Parsifal (pärˈsĭfäl) [key], figure of Arthurian legend also known as Sir Percivale, who is in turn a later form of a hero of Celtic myth. The name originally occurs as Pryderi, an alternative name of Gwry in Pwyll Prince of Dyved, a tale in the Mabinogion. Gwry is the original of Gawain, and in the later Percivale stories Gawain appears, often fulfilling the same role as the hero. The great feature of the Percivale cycle is the Holy Grail, and Welsh sources connect this sacred talisman with Percivale, who finds the Grail. Chrétien de Troyes is the author of the first great artistic treatment of the theme; in Chrétien's unfinished poem Percivale finds the Grail at the Fisher King's castle and heals the king. The Parzival of Wolfram von Eschenbach is one of the greatest medieval poems. Drawn largely from Chrétien, von Eschenbach's story is highly spiritualized and appears essentially in the form used by Richard Wagner in his music drama Parsifal. In the Morte d'Arthur of Sir Thomas Malory, Percivale is admitted to the Grail with Galahad and Bors.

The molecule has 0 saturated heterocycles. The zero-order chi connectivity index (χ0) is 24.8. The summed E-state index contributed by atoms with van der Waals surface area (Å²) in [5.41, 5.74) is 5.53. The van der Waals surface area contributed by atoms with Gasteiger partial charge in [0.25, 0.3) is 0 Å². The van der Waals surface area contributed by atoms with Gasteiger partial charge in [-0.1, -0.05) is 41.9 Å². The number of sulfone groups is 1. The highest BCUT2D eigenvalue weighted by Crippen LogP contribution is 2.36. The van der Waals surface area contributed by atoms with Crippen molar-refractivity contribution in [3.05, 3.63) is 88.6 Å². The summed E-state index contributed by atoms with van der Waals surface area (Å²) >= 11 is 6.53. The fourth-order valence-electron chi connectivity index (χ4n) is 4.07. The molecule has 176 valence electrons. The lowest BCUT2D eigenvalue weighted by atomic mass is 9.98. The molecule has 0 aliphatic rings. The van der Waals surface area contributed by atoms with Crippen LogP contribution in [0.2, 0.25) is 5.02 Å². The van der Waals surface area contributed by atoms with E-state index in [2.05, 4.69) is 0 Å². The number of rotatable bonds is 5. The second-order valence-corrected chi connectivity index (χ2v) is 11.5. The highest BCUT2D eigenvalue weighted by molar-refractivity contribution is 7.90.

See R. S. Loomis, Arthurian Tradition & Chrétien de Troyes (1949) and Arthurian Literature in the Middle Ages (1959); R. Cavendish, King Arthur and the Grail (1985).
The Columbia Electronic Encyclopedia, 6th ed. Copyright © 2012, Columbia University Press. All rights reserved.
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